CALGRY, Alberta (AP) Brian Elliott was eager to get back in the rink on a hot summer day. After years of fending off challengers in St. Louis, the goalie has big expectations entering next season as the unquestioned No. 1 in Calgary.
''This is a big one for me so I'm really looking forward to it,'' Elliott said when introduced to the media Wednesday. ''Sometimes you want that extra bit of summer to relax and enjoy your downtime but now I've gotten really excited to get the pads back on and ready to get back at it.''
The Flames acquired the 31-year-old Elliott from St. Louis on the night of the NHL draft for a second-round pick. Elliott and his wife were on vacation in Croatia at the time.
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''When I got the news, it was 2 o'clock in the morning and I saw my phone lighting up,'' Elliott said. ''I didn't go back to sleep after that, I was so excited.''
Elliott has the second-highest save percentage in the league among goalies who have played at least 50 games over the past five seasons at .925, just behind New Jersey's Cory Schneider (.926).
Yet as well as he has performed over that five-year period in St. Louis, he never seemed to fully gain the trust of the coaching staff that kept trying other options. He gave way to Jaroslav Halak in one playoffs, Ryan Miller was brought in to be the guy in another. Two years ago, the Blues turned to Jake Allen in the postseason.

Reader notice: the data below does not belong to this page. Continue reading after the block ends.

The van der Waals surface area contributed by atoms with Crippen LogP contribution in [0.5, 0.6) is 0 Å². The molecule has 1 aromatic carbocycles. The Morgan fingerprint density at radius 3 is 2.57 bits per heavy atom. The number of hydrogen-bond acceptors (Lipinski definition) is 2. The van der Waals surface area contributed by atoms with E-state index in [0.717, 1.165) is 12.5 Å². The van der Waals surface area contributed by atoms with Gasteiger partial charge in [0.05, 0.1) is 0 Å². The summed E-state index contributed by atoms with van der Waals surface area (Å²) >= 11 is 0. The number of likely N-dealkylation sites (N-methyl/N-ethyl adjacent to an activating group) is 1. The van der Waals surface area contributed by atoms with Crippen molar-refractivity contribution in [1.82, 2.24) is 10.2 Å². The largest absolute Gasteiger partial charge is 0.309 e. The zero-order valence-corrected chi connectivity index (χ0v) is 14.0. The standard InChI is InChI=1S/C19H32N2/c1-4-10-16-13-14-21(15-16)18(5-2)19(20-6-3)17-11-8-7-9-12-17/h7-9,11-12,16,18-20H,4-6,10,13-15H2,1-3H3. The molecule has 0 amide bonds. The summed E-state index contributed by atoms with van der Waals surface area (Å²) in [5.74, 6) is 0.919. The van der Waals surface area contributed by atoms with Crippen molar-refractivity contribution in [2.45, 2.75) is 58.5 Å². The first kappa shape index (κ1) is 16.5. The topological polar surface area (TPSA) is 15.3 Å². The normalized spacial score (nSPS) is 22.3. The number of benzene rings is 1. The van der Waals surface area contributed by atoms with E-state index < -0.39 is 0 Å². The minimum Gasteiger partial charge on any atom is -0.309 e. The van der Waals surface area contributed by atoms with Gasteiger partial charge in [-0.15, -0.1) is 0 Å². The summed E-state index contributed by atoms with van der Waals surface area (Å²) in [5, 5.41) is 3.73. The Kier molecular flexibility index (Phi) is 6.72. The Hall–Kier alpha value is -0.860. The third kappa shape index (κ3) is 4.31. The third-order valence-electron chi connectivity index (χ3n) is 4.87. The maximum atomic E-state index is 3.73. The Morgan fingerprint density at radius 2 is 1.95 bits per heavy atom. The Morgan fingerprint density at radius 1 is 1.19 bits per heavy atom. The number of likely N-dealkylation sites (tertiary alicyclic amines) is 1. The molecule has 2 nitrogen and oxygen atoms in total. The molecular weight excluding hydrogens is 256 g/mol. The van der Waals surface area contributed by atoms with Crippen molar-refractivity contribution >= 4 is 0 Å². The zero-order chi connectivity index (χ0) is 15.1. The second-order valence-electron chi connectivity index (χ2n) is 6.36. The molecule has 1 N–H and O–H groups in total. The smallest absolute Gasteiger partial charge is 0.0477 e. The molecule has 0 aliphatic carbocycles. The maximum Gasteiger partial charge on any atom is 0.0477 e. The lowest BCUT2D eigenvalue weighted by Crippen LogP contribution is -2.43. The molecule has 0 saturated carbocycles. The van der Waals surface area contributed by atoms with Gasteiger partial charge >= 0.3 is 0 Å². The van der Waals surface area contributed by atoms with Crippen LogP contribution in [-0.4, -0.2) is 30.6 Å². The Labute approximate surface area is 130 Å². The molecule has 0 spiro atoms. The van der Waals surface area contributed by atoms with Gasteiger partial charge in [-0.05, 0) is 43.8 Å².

''To have that good of numbers and not get the opportunity to be the No. 1 guy, sometimes it's frustrating,'' Elliott said. ''But I've always believed if you worked hard, put your head down and plowed through it, opportunities will pop up for you.''
Last year, the Flames' trio of Jonas Hiller, Karri Ramo and Joni Ortio collectively ranked last in the NHL in goaltending.
Calgary will turn to two new goalies. Veteran backup Chad Johnson was signed as a free agent.
Elliott was selected by 291st overall by Ottawa in the 2003 draft and has played 323 career games (165-99-32) with the Senators, Blues and Colorado Avalanche. He said he's ready for this next chapter.
''It's talked about a lot with goaltenders. It just takes longer to develop. You have to go through those experiences just to be able to be that consistent player and not really feel the ups and downs and the roller coaster of a season,'' he said. ''Just stay calm. Trust your game, trust your work and just go out and play. It takes time to learn that.''
Flames general manager Brad Treliving said while Elliott's on-ice performance was important, they also really liked the fit off the ice.
''The numbers speak for themselves but a big part of us going out and getting Brian is also the person,'' he said. ''We talked to players that played with him, teammates that have had him, coaches that have coached him. The work ethic, the type of person that he is in the locker room, the teammate stood out as much as the goaltender stood out.''
Also on hand at the Saddledome was Elliott's wife, Amanda, who is pregnant with the couple's first child, due at the start of the season.